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  • Floor planning</B> Smaller units have a lower proportion of back-of-house and storage space. High-street locations often require two customer entrances to serve the high street and car park. A coffee shop by the main entrance is a strong influence on the planning and design of the front elevation.
  • <B>Current cost drivers
  • Refrigeration</B> Central plant and cabinets account for 20-25% of the cost of the retail fit-out, ranging from £150- 230/m² gifa for stores with a sales area of 1850-2350 m². Costs of refrigeration have not risen significantly as a result of specification changes related to the elimination of CFCs.
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  • Floor finishes</B> Terrazzo remains popular, but difficulties with procurement have resulted in other options being examined, such as marble conglomerate, at a potential extra over cost of £40-45/m² (£20-25/m² gifa).
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  • Ceiling finishes</B> Metal pan tiles are widely specified, although some stores are omitting suspended ceilings altogether. However, savings are typically no more than £5/m² gifa.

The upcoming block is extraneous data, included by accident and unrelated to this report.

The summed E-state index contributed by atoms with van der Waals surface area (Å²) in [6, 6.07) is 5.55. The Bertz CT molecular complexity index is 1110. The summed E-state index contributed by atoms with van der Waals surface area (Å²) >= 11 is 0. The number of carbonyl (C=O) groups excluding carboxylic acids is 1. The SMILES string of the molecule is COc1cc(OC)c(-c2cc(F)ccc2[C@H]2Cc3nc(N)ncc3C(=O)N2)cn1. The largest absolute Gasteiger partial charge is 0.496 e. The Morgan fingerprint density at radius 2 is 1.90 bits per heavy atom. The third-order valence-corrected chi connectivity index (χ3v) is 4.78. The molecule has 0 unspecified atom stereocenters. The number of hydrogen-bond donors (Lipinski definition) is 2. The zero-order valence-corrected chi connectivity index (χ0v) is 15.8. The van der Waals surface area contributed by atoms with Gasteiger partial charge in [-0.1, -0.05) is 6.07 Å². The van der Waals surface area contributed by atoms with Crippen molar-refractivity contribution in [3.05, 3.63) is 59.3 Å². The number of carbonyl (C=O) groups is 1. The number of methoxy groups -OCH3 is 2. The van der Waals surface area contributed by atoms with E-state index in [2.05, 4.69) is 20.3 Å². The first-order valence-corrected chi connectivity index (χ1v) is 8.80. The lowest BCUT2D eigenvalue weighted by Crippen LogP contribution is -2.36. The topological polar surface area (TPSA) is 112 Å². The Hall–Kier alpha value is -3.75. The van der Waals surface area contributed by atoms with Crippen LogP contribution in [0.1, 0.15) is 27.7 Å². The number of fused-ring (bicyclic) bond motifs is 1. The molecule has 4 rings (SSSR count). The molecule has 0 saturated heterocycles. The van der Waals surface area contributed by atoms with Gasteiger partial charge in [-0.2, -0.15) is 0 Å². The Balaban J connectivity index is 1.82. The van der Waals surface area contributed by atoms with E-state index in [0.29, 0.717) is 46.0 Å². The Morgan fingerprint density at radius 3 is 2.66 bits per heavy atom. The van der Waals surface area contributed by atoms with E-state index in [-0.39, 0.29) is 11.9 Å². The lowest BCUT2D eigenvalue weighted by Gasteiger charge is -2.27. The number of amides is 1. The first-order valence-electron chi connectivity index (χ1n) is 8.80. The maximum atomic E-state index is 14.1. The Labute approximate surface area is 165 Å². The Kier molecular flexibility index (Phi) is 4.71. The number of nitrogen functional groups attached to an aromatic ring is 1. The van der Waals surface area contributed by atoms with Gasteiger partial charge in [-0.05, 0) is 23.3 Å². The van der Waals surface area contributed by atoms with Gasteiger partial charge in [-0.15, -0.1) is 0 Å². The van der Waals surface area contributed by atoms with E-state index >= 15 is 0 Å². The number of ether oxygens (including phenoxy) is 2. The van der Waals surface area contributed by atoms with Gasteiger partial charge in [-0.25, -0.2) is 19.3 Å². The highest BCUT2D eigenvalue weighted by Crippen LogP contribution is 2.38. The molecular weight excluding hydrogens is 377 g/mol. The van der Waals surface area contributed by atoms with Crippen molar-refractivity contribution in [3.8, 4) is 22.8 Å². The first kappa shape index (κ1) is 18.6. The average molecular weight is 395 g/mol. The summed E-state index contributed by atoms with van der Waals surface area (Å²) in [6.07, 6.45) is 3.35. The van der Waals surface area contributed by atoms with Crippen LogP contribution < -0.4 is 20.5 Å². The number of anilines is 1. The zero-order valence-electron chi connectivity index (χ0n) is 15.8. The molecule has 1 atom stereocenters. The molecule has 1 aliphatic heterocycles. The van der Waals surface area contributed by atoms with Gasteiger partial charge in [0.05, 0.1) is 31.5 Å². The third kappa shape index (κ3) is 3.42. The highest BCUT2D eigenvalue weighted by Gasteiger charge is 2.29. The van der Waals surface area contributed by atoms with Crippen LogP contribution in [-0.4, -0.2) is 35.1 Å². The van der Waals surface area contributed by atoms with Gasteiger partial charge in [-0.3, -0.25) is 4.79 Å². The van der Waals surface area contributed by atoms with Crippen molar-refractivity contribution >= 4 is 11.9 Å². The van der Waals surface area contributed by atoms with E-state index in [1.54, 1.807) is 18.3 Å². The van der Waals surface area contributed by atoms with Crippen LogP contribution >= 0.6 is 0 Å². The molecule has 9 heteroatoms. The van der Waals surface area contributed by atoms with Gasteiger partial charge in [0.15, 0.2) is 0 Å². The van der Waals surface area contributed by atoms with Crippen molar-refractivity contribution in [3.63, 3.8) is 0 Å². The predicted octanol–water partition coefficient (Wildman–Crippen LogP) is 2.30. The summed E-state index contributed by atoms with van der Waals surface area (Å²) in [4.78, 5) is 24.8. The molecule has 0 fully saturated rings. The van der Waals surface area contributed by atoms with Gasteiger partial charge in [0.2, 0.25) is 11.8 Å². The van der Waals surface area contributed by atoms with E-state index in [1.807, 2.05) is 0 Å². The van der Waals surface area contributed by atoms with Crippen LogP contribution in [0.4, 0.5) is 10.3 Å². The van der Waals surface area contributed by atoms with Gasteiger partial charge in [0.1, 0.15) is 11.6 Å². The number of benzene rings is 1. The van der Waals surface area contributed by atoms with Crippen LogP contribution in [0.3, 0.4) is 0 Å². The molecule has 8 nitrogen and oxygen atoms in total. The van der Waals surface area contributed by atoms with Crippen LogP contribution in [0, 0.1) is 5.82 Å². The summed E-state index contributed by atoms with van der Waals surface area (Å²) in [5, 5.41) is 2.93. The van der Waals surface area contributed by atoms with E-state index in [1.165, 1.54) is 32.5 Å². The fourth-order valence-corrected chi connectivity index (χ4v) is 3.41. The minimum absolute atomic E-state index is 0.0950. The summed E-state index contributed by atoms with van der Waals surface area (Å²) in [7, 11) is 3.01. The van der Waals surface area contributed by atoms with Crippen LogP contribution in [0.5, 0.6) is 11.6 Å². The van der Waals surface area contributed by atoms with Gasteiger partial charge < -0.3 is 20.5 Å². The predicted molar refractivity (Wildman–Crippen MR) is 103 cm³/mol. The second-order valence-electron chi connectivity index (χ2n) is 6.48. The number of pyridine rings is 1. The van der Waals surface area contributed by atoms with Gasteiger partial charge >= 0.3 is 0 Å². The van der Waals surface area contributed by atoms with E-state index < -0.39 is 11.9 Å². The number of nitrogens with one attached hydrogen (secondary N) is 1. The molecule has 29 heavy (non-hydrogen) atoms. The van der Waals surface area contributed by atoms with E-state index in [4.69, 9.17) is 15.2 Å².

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  • Hygiene requirements</B> Glazed tiling to preparation and catering areas has been replaced by compressed PVC sheet in response to UK and European Union hygiene regulations. The extra cost, £30/m² of treated wall area, typically adds up to 3000 a store.
  • <B>Procurement
  • Lump-sum contracts and construction management</B>
  • These are widely used. Where the shell is leased by the supermarket, shell and fit-out works are often undertaken as separate contracts. Subcontract packages are commonly negotiated and partnering-based approaches are common. Emphasis on pre-construction planning has halved construction programmes, to 46-50 weeks. Fit-out programmes are typically 20-26 weeks for a 4000 m2 store.
  • <B>Future trends
  • Smaller neighbourhood stores
  • More space provision for concession units
  • Home shopping via the Internet.
  • Indicative cost tables – other building types </B>
  • The tables set out indicative costs for a range of building types.
  • Unless stated, all costs are at February 1999 price levels, based on a South-east location and include allowances for preliminaries. Site abnormals, external works and drainage, contingencies, professional fees and VAT are excluded.